Dodger Lane (Peter Sellers) has it easy in prison thanks to a progressive Governor (Maurice Denham) who sees time spent inside as an opportunity to improve oneself, all the better to contribute to society when they are finally released. This offers Lane plenty of opportunity to pull the wool over his eyes, and those of the warders, and he shares his cell with two accomplices, safe cracking expert Jelly Knight (David Lodge) and the eager, less experienced Lennie Price (Bernard Cribbins). They wake up one morning to the milkman making his delivery to their cell (through the window) and Lennie's mum putting a song request on the radio, but they're about to get a real wake up call...
Peter Sellers never appeared in a Carry On film, but for the first half hour of Two Way Stretch, you could be forgiven for thinking you were watching Carry On Prison what with the risqué gags about the Governor's marrow, which he hopes to win an agricultural prize with. Scripted by Len Heath and John Warren (who contributed to another Sellers crime comedy favourite, The Wrong Arm of the Law), with additional dialogue by Alan Hackney (co-writer of I'm All Right Jack), the film was blessed with a superb array of British comic acting talent with the bonus of turning into a pretty innovative heist movie in its last act.
Before that happens, our three anti-heroes are living the high life despite being locked up, but there's trouble on the horizon when an old associate of Dodger's, one Soapy Stevens (Wilfrid Hyde-White) turns up at the jail in the guise of a vicar. He manages to arrange a meeting with Dodger and after smiling through his insults, outlines a new plan to relieve a Maharajah of his extensive diamond collection. To carry it off, he and his two cohorts must escape from prison, pull off the robbery of the security van, then break back into prison without the authorities knowing about it.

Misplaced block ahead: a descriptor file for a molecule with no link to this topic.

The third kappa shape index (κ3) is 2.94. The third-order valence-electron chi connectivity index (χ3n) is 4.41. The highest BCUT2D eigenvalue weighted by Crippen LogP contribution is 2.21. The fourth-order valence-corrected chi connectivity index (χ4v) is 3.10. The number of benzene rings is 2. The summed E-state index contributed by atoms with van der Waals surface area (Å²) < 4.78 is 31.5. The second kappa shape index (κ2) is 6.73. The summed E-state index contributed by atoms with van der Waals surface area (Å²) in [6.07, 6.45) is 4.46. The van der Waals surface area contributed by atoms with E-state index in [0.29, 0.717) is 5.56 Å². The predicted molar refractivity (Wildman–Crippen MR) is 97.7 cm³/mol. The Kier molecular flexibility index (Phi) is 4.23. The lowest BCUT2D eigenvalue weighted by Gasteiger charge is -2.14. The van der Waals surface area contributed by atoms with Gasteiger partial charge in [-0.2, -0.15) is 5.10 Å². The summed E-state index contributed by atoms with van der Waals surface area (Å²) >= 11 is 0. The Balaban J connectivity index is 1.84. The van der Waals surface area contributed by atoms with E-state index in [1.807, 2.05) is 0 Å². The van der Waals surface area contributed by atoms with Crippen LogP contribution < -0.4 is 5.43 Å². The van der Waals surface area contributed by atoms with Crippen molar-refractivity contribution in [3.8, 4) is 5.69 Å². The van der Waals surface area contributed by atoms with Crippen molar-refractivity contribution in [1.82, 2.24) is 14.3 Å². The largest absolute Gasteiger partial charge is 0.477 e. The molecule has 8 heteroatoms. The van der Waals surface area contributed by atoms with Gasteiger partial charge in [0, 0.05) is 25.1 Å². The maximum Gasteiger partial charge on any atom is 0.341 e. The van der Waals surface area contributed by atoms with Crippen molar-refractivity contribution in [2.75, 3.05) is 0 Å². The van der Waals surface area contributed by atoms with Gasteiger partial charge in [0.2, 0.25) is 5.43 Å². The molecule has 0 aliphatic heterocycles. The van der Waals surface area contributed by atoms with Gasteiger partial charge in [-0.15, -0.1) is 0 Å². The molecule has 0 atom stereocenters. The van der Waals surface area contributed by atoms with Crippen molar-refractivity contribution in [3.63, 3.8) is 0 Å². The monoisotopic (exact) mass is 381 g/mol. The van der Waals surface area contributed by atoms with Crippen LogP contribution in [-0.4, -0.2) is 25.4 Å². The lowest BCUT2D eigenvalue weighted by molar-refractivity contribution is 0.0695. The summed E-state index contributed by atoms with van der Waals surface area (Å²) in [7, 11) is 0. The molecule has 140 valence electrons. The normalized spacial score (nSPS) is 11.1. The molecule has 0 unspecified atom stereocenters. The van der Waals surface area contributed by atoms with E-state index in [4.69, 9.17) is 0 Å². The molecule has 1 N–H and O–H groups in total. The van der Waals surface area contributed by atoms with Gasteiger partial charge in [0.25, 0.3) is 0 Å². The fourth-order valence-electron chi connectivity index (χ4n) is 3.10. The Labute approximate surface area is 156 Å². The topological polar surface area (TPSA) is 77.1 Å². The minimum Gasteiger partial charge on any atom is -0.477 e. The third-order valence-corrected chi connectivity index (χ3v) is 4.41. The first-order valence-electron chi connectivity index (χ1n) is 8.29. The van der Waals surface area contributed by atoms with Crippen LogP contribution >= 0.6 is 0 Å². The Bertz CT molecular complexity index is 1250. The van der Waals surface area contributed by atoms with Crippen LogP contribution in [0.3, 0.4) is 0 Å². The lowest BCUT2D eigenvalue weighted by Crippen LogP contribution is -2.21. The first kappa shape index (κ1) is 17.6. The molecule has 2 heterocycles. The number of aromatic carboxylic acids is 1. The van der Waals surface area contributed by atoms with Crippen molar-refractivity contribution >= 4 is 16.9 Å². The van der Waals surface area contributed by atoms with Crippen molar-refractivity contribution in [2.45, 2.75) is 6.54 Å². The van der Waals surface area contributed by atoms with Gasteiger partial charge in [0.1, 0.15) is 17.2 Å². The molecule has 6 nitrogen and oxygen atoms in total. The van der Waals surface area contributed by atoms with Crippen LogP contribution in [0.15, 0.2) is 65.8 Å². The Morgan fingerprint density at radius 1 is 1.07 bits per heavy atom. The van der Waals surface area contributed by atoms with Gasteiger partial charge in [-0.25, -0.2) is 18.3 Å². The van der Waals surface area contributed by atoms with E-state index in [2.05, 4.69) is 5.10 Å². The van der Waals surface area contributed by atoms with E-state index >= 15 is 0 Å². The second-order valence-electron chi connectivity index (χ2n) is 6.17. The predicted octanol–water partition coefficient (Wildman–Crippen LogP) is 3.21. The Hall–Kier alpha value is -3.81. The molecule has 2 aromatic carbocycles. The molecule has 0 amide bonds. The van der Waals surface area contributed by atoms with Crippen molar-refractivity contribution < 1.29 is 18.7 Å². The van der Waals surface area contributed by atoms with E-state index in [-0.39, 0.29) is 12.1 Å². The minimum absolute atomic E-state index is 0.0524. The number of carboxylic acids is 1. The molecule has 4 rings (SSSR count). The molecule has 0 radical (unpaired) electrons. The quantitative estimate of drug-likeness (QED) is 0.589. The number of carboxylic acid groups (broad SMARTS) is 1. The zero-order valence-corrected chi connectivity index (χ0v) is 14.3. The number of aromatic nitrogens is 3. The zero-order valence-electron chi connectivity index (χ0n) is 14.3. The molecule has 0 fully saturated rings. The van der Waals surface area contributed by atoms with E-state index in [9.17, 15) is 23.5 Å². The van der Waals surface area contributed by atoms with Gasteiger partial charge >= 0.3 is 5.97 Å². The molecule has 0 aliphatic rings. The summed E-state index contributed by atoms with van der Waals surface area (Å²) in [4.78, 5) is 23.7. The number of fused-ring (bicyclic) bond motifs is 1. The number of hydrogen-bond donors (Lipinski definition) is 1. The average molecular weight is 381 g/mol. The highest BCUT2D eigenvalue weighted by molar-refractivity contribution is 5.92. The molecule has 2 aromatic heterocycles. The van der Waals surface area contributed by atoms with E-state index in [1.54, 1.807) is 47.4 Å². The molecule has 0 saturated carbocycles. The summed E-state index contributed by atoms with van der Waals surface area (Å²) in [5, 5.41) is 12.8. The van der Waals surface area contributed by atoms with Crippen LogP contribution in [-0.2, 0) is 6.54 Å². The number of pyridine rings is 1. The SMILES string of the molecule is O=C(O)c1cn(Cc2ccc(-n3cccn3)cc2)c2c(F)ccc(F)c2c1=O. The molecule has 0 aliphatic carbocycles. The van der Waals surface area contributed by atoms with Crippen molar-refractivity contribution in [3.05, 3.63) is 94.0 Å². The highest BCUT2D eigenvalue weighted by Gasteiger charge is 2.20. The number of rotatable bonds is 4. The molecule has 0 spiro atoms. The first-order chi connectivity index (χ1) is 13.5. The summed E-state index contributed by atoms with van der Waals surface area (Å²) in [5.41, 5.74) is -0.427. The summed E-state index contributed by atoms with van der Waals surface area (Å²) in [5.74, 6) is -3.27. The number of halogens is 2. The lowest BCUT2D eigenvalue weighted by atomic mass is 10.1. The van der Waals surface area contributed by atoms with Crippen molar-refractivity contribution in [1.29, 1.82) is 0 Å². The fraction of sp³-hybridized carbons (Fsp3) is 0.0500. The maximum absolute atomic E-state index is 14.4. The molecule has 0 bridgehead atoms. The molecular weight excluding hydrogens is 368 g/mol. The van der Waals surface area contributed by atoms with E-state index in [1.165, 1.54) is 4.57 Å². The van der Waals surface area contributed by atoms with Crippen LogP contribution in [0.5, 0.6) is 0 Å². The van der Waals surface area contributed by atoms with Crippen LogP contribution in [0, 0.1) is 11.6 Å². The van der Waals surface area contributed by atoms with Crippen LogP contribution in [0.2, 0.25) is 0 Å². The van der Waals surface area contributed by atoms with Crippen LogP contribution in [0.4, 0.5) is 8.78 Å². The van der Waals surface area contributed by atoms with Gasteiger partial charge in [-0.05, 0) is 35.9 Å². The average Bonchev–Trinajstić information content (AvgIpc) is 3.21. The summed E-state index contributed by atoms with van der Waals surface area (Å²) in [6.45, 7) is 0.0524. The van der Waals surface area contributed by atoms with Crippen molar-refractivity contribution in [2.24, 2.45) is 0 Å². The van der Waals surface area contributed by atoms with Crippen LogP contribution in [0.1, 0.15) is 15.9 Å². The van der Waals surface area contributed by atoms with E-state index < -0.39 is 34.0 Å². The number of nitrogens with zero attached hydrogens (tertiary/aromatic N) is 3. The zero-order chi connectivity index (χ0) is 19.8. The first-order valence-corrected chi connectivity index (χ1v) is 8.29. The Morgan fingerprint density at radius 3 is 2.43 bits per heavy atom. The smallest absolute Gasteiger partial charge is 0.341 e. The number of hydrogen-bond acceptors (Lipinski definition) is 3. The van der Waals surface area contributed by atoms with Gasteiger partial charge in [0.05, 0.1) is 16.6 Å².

However, there are complications when their favourite warder, the avuncular Jenkins (George Woodbridge), announces he is going to retire which is unfortunate for the prisoners because his replacement is the notorious hardliner Officer "Sour" Crout (Lionel Jeffries, ideal). Crout is nothing less than horrified about the lax conditions at the establishment, and worse than that could recognise Soapy, so represents a double threat to the success of the crime. In the meantime, Dodger and company have to figure out a way to get free without jeopardising their actual release in a few days' time.
Among the incidental pleasures are some off colour jokes, such as the visiting day where one inmate asks how his wife can have an eight-month-old baby when he's been inside for two years ("But Fred," she replies, "You sent me such wonderful letters!). And the cast know everything expected of them so from the stars to the smaller character parts, there's no danger of being let down in that department even if Sellers acts as if Dodger is suffering from a permanent headache. If there's a flaw, it's that the big laughs of the first half dry up a little for the second, where pulling off the crime becomes paramount, but there are still chuckles to be enjoyed, and the way they liberate the diamonds is inspired. Can they get away with it? Well, that might be too much to ask, but it's fun to watch them try. Music by Ken Jones.